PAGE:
Since 2008, the University of Jaen has been excavating in the necropolis where the highest officials of Egypt’s southernmost province were buried between 2200 and 1800 BC.
This province, whose capital was located on the island of Elephantina, played a very important role in the history of Egypt, as it was the border between Egypt and Lower Nubia.
The last three researchers of the Qubbet el-Hawa Project directed by the University of Jaen in Aswan returned to Spain this Tuesday, March 17, after the worsening of the situation in Egypt by the Covid-19
Closure of the tombs QH35p, QH35n, QH31 and QH33 at the end of the campaya in the site of Qubbet el-Hawa (Aswan, Egypt) Photography:Dr. José Manuel Alba (co-director of the project)
The province had important outcrops of various stones such as granite and sandstone, which made it a regular destination for the royal missions. The high officials of the province therefore played a very important role in international relations with the southern regions and in supplying the king’s envoys. Moreover, Elephantina, as a border, was the recipient of products, people and ideas coming from the southern countries, as well as the last Egyptian centre of the Egyptian commercial and military missions.
The extension of the necropolis of Qubbet el-Hawa, where more than one hundred tombs excavated in the rock are known today, forced the Spanish researchers on the project to focus on a specific period, the Middle Kingdom, and more specifically the 12th Dynasty. During this period, which extends from 1930 to 1800 B.C., Elephantina was ruled by a family dynasty that had strong ties to the reigning dynasty in Egypt. In Qubbet el-Hawa, they built a funeral complex where these governors and the individuals in their inner circle, including their closest relatives, were buried. Many of them are known thanks to inscriptions found in nearby places, but others are new to history. On many occasions, these new individuals carry titles that are allowing us to reconstruct the functioning of the ruling class and who composed it.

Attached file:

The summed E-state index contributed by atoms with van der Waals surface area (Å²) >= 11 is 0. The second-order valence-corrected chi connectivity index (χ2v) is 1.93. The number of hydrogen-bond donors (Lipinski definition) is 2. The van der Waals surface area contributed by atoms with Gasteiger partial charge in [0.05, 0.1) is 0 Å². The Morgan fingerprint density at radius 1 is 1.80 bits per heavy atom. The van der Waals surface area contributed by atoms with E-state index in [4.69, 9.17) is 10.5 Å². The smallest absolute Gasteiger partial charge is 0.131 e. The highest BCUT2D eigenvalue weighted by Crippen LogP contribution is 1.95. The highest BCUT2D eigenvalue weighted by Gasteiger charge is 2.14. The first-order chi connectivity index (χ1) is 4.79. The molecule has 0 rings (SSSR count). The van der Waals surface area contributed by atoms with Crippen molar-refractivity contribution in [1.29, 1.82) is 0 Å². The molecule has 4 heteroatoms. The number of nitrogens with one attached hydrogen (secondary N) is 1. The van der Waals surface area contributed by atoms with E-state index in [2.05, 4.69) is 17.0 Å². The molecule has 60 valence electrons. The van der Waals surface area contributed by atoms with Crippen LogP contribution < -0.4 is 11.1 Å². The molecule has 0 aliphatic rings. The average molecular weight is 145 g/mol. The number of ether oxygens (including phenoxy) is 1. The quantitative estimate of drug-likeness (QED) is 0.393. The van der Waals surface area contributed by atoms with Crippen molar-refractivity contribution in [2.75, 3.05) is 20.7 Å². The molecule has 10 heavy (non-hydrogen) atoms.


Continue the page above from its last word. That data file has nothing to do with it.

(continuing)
In the year 2020, the main objectives of the project of the University of Jaén in Qubbet el-Hawa have been focused on the study of the materials found in past campaigns in the tombs QH35p, QH35n, QH31 and QH33, as well as on the completion of the excavation of the shafts of the room of the pillars of the QH32 tomb. This tomb, although built during the mid-12th Dynasty, was reused and redecorated by an Aku in the early 18th Dynasty. One of the objectives of the present campaign was to determine the exact date of its construction, as well as to confirm the name of its owner. At present, we attribute this tomb to Governor Khema, based on the ceramics, the architectural characteristics and the location of this great tomb.
One of the most important actions that have been carried out has been the analysis of pigments in the coffins and cardboards of the Middle Kingdom. These analyses show notorious differences in the quality of the materials based on the population segment to which the owner of the trousseau belongs. Also, the origins of some of the pigments can be determined, the most interesting being those coming from foreign lands.
The Topography team has successfully carried out 3D scanning and photogrammetry of numerous areas and tombs. All this is allowing us to obtain important real results about the location and orientation of the ancient tombs.
Dr. Alejandro Jiménez
Profesor Titular de Historia Antigua en la Universidad de Jaén y Director del Proyecto Qubbet el-Hawa